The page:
The commercial use of natural resources to manufacture products for sale to tourists has become a significant supplementary source of income to rural people in all areas of Zimbabwe. The use of natural resources to produce woodcarving has been controversial because of the volume of woods used and the impact on woodlands. This article explores some of the baseline data, which have been gathered under an economic study of the woodcarving industry along the Masvingo-Beitbridge road. Results of the analysis show that returns to time invested in carving are higher than from other locally available alternatives. The growth of the industry is primarily attributed to (a) the drought years, which forced people to seek alternative livelihood options; (b) the economic structural adjustment programme that devaluate the Zimbabwean dollar thereby attracting more foreign visitors while at the same time resulting in loss of jobs especially in the public sectors as subsidies were removed; (c) the collapse of apartheid in South Africa and the several years of domestic political stability in Zimbabwe, which led to a significant increase in tourist traffic between the two countries. The implications of the results are considered with respect to the sustainability of this growing sector.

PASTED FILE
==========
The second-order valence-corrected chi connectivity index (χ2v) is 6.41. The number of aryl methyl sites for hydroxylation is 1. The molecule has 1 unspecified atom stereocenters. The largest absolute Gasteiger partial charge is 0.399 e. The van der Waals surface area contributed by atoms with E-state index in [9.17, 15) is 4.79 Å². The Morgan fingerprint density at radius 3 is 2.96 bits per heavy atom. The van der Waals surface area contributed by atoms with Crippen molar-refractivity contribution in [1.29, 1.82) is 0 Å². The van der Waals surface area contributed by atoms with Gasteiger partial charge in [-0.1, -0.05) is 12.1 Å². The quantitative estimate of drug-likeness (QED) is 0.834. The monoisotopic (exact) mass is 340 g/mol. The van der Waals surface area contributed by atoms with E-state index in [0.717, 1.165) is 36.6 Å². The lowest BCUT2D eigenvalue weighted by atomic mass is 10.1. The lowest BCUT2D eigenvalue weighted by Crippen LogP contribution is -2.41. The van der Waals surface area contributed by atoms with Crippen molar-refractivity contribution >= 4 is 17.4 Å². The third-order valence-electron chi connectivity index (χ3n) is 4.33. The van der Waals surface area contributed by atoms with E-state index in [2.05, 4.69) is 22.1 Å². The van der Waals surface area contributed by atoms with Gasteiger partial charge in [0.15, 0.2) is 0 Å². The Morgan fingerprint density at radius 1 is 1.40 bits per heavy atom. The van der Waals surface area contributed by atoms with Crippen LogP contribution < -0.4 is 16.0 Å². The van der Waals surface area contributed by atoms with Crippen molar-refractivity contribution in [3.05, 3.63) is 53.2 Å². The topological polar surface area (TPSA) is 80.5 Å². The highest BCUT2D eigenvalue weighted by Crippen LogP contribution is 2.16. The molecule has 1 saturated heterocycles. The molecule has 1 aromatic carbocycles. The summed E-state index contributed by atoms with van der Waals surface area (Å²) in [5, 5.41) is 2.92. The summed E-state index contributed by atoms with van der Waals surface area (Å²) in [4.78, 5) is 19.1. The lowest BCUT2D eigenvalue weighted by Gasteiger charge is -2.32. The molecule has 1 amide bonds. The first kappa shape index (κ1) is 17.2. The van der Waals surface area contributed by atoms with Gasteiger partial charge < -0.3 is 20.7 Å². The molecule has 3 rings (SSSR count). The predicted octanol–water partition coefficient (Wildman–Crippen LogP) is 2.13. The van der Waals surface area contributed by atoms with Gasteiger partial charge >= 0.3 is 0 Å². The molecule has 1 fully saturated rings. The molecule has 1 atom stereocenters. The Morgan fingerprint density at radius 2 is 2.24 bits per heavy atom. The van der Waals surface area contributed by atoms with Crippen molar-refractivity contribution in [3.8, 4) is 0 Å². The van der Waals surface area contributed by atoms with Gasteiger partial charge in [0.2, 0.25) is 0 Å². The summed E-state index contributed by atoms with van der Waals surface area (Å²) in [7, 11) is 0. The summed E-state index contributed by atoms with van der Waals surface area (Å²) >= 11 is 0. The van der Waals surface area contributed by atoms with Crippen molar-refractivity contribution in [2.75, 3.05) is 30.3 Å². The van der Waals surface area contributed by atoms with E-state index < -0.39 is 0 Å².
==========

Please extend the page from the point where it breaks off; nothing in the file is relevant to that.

Topic: non-timber forest products,wood carving,income,politics,woodlands,drought,structural adjustment,policy,trade
Publisher: CIFOR, Bogor, Indonesia
Publication Year: 2004
Source: Terry Sunderland and Ousseynou Ndoye (eds.) Forest products, livelihoods and consercation: case studies on non-timber forest product systems. volume 2 - Africa. 183-201Creative Commons Attribution 4.0 International License.